The love letter from a university applicant to their chosen subject has for decades been an uncontested element of the university admissions process. The opportunity to sell yourself in under 500 words (officially, under 4,000 characters) is seen as a chance for applicants to express their passion for their chosen study. Otherwise, admissions officers only have A-level grade predictions, teacher references and a few other criteria to go on. Most don’t have time to interview thousands of hopeful candidates.
My own book, The Good Parent Educator, has added to a vast industry offering tips on how best to write the statement. This covers everything from how to stand out from the crowd, to showing off your academic credentials, to avoiding writing that poor opening sentence.
Shifts in higher education admissions policy usually proceed at a snail’s pace. But last week the rapid reform of personal statements took another purposeful step. Ucas confirmed that it was exploring options to replace the current free text version of the statement with a set of structured questions. The hope is to provide all candidates, particularly those less familiar with the unwritten rules of university admissions, with clear guidance on what is expected from them. It may also reduce widespread cheating which has plagued this aspect of admissions.
Sadly, statements have become little more than barometers of middle-class privilege and are no longer fit for purpose. As I argued in the Times newspaper, so many are now written/polished/co-created by advisers, teachers and parents. Well-intended advice from teachers can make personal statements less convincing for those making university admissions decisions. There are varying levels of scepticism towards them across the university sector.
The inequities at the heart of the process were exposed by Steven Jones who produced a memorable analysis for the Sutton Trust. Telling examples exposed the chasm in quality and style between applicants. One privileged 18-year-old shared how they had been working “for a designer in London; as a model; on the trading floor of a London broker’s firm; with my local BBC radio station; events planning with a corporate five-star country hotel; in the marketing team of a leading City law firm… and most recently managing a small gastro pub”. This was contrasted with statements from less privileged pupils who could only cite shelf stacking in local supermarkets for suitable work and life experience.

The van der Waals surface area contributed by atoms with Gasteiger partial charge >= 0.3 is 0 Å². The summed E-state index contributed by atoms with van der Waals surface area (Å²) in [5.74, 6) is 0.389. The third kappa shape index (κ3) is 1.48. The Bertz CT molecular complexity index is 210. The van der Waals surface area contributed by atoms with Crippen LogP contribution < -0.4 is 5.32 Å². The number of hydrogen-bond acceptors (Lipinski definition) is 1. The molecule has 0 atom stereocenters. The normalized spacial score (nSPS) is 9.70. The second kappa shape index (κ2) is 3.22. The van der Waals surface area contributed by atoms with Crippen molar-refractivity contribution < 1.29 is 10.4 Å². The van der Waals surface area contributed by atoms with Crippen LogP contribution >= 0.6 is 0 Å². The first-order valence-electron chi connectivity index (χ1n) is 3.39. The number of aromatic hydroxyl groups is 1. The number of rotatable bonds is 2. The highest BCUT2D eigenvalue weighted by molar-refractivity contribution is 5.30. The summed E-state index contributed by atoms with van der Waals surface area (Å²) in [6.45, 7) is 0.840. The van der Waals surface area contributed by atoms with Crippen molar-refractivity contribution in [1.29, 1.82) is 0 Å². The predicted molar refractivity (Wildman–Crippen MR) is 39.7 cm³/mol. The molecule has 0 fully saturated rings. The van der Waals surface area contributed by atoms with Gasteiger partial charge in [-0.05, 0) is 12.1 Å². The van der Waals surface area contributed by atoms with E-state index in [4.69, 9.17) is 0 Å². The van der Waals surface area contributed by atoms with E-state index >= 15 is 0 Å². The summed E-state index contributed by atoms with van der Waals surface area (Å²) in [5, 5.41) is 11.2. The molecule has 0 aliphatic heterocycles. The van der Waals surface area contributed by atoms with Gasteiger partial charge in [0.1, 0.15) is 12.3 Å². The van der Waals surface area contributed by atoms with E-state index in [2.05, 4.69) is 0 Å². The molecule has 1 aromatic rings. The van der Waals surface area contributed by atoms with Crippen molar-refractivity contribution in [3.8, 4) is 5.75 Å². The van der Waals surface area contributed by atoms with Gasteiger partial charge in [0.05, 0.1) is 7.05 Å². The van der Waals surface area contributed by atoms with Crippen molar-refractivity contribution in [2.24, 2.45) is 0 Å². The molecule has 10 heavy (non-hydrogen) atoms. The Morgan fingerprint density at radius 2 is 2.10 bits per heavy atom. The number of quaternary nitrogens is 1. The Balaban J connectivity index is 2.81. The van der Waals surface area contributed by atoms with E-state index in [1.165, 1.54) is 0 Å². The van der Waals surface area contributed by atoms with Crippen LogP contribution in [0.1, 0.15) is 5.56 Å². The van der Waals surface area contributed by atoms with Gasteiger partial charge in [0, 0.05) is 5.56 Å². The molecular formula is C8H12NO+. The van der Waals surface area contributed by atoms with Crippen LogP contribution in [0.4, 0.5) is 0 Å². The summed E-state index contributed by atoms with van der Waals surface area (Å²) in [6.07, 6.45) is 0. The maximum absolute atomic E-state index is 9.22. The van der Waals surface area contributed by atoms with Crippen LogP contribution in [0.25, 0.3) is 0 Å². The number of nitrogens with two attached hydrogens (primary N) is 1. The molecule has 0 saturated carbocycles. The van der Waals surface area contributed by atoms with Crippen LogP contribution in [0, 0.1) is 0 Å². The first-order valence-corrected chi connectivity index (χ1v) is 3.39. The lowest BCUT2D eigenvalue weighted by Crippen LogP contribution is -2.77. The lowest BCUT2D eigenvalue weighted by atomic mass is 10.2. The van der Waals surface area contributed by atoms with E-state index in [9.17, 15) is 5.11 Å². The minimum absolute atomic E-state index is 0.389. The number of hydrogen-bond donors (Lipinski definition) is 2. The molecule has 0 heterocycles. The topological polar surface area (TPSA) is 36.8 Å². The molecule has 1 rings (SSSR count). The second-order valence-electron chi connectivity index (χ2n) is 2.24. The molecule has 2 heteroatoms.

This sense of unfairness was probably the reason my Times article sparked a national debate, striking a chord with many former disgruntled university applicants. I was grilled by BBC’s Adrian Chiles who had been shocked by how many statements were written by middle class parents, after seeing this first hand when his own daughter had applied to university.
Other researchers have long held suspicions that otherwise unexplained differences in the chances of securing university places could be due to the `quality’ of the personal statements accompanying the applications.
A few weeks after my Times article the Universities Minister Michele Donelan announced that the Government backed my campaign for reform. But igniting a public debate on an issue is the easy bit. The much harder job is grappling with the practical details of reform, ensuring that the changes do indeed create a fairer playing field for all applicants.
Ucas is carrying out extensive research with students and admissions professionals to seek views on how best to reform the statement. As with any higher education topic, views vary. Ucas chief executive, Clare Marchant has said the aim will be to strike the right balance between a more structured approach to deter fabrication, while not limiting opportunity for applicants to personalise their statement.
Sections might for example ask applicants about their motivations for applying, or any circumstances that may have hindered their academic study. I hope that universities meanwhile will publish clearer and more consistent criteria of what they are looking for from candidates.
I believe it is one small step in making the university admissions system a little bit fairer for all applicants. We need to create a system that doesn’t alienate first generation or poorer students who don’t have the tacit knowledge needed to navigate a complex admissions process. If that means saying goodbye to the university love letter, then so be it.
Lee Elliot Major is Professor of Social Mobility at the University of Exeter